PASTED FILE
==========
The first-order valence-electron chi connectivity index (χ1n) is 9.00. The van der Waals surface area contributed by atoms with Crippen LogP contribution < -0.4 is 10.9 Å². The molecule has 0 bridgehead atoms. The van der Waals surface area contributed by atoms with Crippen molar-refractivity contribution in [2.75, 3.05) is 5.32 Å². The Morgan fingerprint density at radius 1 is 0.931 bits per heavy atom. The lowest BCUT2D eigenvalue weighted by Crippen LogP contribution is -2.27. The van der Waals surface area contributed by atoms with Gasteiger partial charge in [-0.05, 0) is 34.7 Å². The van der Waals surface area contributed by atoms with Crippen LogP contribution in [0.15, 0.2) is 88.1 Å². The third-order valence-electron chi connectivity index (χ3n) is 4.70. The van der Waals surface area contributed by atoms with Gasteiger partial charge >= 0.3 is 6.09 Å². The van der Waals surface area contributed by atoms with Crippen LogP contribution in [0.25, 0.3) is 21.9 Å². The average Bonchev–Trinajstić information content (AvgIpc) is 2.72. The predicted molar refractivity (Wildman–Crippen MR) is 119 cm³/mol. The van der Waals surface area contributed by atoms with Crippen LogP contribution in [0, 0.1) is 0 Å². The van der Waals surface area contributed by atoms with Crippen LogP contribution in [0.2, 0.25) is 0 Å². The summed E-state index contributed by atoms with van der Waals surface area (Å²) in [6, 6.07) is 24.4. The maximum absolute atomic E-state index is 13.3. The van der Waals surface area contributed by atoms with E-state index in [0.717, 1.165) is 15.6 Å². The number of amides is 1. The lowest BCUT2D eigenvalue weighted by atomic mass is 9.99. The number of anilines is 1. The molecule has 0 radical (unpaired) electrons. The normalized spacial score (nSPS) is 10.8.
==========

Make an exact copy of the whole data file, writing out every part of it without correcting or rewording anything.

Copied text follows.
The first-order valence-electron chi connectivity index (χ1n) is 9.00. The van der Waals surface area contributed by atoms with Crippen LogP contribution < -0.4 is 10.9 Å². The molecule has 0 bridgehead atoms. The van der Waals surface area contributed by atoms with Crippen molar-refractivity contribution in [2.75, 3.05) is 5.32 Å². The Morgan fingerprint density at radius 1 is 0.931 bits per heavy atom. The lowest BCUT2D eigenvalue weighted by Crippen LogP contribution is -2.27. The van der Waals surface area contributed by atoms with Gasteiger partial charge in [-0.05, 0) is 34.7 Å². The van der Waals surface area contributed by atoms with Crippen LogP contribution in [0.15, 0.2) is 88.1 Å². The third-order valence-electron chi connectivity index (χ3n) is 4.70. The van der Waals surface area contributed by atoms with Gasteiger partial charge >= 0.3 is 6.09 Å². The van der Waals surface area contributed by atoms with Crippen LogP contribution in [0.25, 0.3) is 21.9 Å². The average Bonchev–Trinajstić information content (AvgIpc) is 2.72. The predicted molar refractivity (Wildman–Crippen MR) is 119 cm³/mol. The van der Waals surface area contributed by atoms with Crippen LogP contribution in [0, 0.1) is 0 Å². The van der Waals surface area contributed by atoms with Crippen LogP contribution in [0.2, 0.25) is 0 Å². The summed E-state index contributed by atoms with van der Waals surface area (Å²) in [6, 6.07) is 24.4. The maximum absolute atomic E-state index is 13.3. The van der Waals surface area contributed by atoms with E-state index in [0.717, 1.165) is 15.6 Å². The number of amides is 1. The lowest BCUT2D eigenvalue weighted by atomic mass is 9.99. The number of anilines is 1. The molecule has 0 radical (unpaired) electrons. The normalized spacial score (nSPS) is 10.8.